One criticism of Maosim-Third Worldism states the ideology is based on false assumptions is that one can tell the revolutionary potential of a people merely by studying their income and position within the international income ladder. How do you feel about that, and the contention some have that revolutionary potential is determined by specific conditions and history?

That’s exactly what Maoist-Third Worldists are saying: “revolutionary potential is determined by specific conditions and history,” as opposed to the line that says, “all workers are revolutionary.”

Specifically, imperialism has rid the First World masses of any revolutionary potential. Maoism-Third Worldism is interdisciplinary and incorporates history and modern cultural critique as much as economics.

Another criticism out there is that because people in the First World receive benefits from imperialism doesn’t mean they are imperialists. How do you address that?

I don’t know if any Maoist-Third Worldist organization or RAIM has said that every or even most First Worlders are themselves imperialists. Both Maoist-Third Worldists and RAIMers agree that the vast majority of First Worlders are among the exploiting classes; that First World workers receive enough of a benefit to make it to where that absorb more value than they create and thus are themselves net-exploiters. Additionally, the point has been made a number of times on Monkey Smashes Heaven that First World workers have more in common, including outlook, with their own bourgeoisie than the global proletariat.

No one is saying that First Worlders are in the driver’s seat, but they certainly enjoy the ride.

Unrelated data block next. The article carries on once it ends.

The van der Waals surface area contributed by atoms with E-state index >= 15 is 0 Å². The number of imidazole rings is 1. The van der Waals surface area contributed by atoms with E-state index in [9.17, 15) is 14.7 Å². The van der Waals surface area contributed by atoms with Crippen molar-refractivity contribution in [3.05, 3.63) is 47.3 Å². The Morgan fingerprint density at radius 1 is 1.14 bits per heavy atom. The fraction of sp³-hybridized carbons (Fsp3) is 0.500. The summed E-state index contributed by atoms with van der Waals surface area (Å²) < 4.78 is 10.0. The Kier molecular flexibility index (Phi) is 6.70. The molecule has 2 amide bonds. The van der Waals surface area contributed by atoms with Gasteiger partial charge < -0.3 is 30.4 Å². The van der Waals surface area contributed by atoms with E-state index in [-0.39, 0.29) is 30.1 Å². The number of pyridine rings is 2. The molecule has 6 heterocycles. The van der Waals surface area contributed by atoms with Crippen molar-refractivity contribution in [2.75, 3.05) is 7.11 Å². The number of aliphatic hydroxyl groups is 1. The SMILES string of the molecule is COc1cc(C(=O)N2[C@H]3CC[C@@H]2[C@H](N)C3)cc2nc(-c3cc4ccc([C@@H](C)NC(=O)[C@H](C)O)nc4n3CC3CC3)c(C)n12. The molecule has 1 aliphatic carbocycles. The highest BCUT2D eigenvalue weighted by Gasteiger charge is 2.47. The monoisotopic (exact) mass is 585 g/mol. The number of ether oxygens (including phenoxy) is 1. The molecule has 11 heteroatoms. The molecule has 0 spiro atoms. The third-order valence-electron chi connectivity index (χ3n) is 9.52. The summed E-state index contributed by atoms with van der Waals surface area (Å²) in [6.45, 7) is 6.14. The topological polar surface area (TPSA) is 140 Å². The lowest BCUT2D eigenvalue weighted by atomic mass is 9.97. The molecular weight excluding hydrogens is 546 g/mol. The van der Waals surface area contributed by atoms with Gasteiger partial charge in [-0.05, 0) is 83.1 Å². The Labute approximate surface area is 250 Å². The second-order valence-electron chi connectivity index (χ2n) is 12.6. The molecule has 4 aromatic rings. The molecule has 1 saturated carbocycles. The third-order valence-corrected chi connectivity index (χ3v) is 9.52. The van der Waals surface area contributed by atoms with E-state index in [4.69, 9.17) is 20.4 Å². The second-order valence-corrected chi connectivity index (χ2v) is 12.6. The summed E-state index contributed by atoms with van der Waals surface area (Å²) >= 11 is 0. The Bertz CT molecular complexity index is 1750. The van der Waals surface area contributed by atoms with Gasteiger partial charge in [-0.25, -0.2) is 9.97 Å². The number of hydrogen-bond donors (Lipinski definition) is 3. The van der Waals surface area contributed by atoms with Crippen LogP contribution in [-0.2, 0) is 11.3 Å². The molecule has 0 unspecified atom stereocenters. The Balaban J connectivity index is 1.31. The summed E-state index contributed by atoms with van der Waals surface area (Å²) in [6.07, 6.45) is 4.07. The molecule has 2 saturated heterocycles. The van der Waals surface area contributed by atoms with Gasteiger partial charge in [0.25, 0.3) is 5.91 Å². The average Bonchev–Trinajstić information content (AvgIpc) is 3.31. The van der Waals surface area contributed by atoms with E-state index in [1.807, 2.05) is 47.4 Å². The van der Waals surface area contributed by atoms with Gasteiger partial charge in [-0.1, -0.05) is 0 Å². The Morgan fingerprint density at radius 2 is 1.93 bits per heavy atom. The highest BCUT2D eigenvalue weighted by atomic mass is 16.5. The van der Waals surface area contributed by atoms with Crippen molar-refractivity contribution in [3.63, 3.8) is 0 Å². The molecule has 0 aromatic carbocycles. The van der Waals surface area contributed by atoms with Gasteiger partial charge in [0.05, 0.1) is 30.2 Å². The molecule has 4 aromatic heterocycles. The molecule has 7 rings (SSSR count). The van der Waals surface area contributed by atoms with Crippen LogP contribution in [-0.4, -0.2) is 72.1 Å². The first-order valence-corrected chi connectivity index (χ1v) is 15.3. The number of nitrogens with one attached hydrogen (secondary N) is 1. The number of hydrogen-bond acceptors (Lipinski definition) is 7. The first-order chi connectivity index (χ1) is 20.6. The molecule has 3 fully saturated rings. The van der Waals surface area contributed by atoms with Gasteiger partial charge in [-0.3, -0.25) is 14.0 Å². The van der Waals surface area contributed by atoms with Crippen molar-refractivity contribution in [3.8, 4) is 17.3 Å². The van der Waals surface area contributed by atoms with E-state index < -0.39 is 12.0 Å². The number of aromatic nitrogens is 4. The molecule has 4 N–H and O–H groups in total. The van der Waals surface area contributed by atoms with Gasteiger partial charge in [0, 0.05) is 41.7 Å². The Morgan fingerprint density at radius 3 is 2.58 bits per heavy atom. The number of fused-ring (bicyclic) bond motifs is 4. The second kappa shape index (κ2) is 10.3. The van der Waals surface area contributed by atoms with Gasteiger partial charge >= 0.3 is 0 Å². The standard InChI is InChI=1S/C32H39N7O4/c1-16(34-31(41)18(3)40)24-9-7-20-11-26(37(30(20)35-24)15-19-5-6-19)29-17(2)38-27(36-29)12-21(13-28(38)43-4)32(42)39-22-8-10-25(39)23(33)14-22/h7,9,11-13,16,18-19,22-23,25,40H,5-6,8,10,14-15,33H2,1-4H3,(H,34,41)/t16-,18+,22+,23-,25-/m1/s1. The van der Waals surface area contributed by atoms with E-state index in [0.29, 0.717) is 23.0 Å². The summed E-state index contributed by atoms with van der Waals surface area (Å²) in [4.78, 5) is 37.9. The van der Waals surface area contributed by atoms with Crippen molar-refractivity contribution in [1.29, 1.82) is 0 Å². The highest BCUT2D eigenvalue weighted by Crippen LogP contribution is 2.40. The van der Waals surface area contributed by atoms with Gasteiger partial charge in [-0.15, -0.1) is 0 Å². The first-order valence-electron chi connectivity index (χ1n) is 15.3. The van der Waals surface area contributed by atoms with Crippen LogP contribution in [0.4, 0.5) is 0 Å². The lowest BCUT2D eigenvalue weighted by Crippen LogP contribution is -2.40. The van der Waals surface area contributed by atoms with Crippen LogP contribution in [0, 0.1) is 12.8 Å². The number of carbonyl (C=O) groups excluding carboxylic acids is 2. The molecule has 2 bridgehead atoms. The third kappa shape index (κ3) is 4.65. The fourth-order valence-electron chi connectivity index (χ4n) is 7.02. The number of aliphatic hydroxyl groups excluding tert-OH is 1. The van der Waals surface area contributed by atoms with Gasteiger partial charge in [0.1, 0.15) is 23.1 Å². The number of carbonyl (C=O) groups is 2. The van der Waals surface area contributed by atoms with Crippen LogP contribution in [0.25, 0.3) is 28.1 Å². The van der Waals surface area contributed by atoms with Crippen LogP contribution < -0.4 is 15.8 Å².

The American Party of Labor offered a long critique in which it asserts proletarians in imperialist countries have no say in the politics and governance of the country. That group says proletarians can’t exactly refuse the bribe, or else they would starve. How do you respond to that?

There are a number of problems here.

First, it’s hard to call the APL piece a ‘long critique’ considering how silly and error-ridden it was. A three-part response was posted at Monkey Smashes Heaven.

Second, it’s a plainly chauvinist argument. It elevates the privileged’s ‘desire to act’ to the level of strategy: akin to what you mentioned about Race Traitor. The world’s exploited masses are over five billion people strong and by comparison includes almost no Amerikans. You know there is a level of chauvinism when it always comes right back to, ‘ya, but what should Joe Amerika and I do?’

I would like to know how many people actually starve to death in the U.S. and under what specific conditions. Perhaps the APL has some hotline to starving Americans that I don’t know about. I do know of plenty of services provided to people in the U.S. which prevents starvation, something not available to 35,000 who otherwise die every day of such.

APL should read up on what class is about. It really doesn’t matter if First Worlders individually attempt “give up” being an exploiter any more than it does individual capitalists attempt to do so. The bottom line is that First Worlders won’t organize against their own privilege. Instead, they will organize to defend it.

Would not a capitalist starve if they gave up their wealth and position in society? I guess the APL also expects us to weep for capitalists, who are just as much stuck in a ethical dilemma as your average First Worlder.

The idea that there’s a backroom ‘bribe’ happening being imperialism and individual First Worlders lacks nuance. If anything, First Worlders can’t refuse the bride, i.e. parasitism, because it is inextricably interwoven into their culture and the material means on which it exists. This ‘bribe’ is historic and social in the widest sense.

There are marginal movements in the First World in which individuals seek to supposedly extract themselves in one way or another from the system. I’m thinking here of everything from CrimethInc, to Race Traitor, to diet-based politics, communes and the Degrowth Movement. So clearly, there are options out there. The vast majority of Amerikans simply aren’t down for for stuff like this because they really have no reason for it. They’d rather drive passenger cars and live in the comfort provided for them.